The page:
TRACING BACK THE ROOTS OF DANCEHALL by THERESA WEBER
Today's article for Black History Month is brought to you by Theresa Weber, a Düsseldorf-vorn artist whose work revolves around topics of transcultural identities and topics of interdisciplinary connections. We invited her to use our platform this month to dissect the roots and cultural components of one of her favorite music genres: dancehall.
Music as a tool of identification
Black music, such as Jazz, Soul, Blues, Gospel, Rap, and Reggae historically came from a deep inner desire for freedom and creating something for one's own, that the oppressor won’t understand and won’t be able to steal. It was hard work for many generations of the African diaspora to re-build their identity, which had been taken away from them. Music has been the core of this re-identification and self-emancipation in Black culture ever since. It is healing from trauma, it is the expression of emotion where words are not enough.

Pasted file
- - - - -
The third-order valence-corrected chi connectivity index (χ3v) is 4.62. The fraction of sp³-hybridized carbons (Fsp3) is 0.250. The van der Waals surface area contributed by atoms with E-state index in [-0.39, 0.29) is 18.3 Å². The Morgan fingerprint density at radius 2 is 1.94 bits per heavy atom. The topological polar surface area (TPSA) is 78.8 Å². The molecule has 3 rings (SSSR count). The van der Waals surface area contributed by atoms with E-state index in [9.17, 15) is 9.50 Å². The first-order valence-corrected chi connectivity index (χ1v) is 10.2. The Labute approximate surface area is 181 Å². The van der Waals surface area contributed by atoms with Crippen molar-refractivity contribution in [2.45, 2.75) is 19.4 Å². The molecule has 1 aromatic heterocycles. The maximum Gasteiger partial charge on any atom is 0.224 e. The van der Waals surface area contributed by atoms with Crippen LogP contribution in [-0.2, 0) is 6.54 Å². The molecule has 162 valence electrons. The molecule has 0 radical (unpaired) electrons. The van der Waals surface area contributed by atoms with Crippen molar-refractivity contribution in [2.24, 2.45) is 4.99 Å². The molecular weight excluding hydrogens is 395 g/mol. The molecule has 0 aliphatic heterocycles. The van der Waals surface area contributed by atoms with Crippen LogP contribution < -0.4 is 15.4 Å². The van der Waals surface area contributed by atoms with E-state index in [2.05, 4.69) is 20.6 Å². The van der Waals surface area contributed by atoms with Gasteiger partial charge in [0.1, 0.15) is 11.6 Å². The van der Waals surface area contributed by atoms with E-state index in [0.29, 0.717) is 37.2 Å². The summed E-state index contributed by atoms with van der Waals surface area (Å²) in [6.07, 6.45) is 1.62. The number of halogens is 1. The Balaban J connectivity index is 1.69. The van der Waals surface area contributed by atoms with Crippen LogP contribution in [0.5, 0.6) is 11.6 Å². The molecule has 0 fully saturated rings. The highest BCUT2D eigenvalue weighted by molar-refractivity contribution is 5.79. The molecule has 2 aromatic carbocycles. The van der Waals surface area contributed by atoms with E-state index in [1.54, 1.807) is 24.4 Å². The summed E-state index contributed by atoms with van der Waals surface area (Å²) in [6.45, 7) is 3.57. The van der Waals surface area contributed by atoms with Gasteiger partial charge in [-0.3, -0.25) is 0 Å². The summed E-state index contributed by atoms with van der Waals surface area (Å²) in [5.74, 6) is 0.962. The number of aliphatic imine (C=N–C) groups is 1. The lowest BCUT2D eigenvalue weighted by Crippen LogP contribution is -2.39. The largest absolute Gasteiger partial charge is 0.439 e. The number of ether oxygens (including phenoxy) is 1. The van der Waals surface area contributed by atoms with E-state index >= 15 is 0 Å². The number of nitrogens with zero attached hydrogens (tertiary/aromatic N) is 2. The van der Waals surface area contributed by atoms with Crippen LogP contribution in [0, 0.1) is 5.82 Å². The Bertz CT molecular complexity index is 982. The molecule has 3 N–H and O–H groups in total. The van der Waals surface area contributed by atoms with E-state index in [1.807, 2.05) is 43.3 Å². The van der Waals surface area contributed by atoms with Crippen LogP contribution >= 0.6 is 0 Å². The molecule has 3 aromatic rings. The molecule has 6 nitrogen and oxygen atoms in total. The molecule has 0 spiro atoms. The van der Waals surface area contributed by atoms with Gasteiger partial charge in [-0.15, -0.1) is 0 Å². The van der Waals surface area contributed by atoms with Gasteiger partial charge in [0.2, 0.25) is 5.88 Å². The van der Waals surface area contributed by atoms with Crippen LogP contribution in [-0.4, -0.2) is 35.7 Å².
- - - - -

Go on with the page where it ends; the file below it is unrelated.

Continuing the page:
Of course, the world can feel this power. I think we can all agree on the fact that Black music is most dominant in the international music branch.
"Even if music should be for everyone, empowering, understanding, and supporting everyone, there are some issues in the industry to be pointed out."
Growing up in Germany as a mixed, light-skinned woman, I was born with a thirst and a desire for an unknown place. I now know this was caused by my partly Jamaican background and this missing piece in my family, which was speaking to me. I felt understood by Jamaican music. Seeing reggae icons on stage and being at Dancehall Parties made me feel like a natural tiny part of a bigger system, which was reaching beyond the short timeframe of my life. Music was healing to me, just as it probably was for many of my ancestors and my mother. This might be the main reason why I am now working on the narration of self-evaluation and the expression of identity as a visual artist. Additionally, I play music as DJane at several events.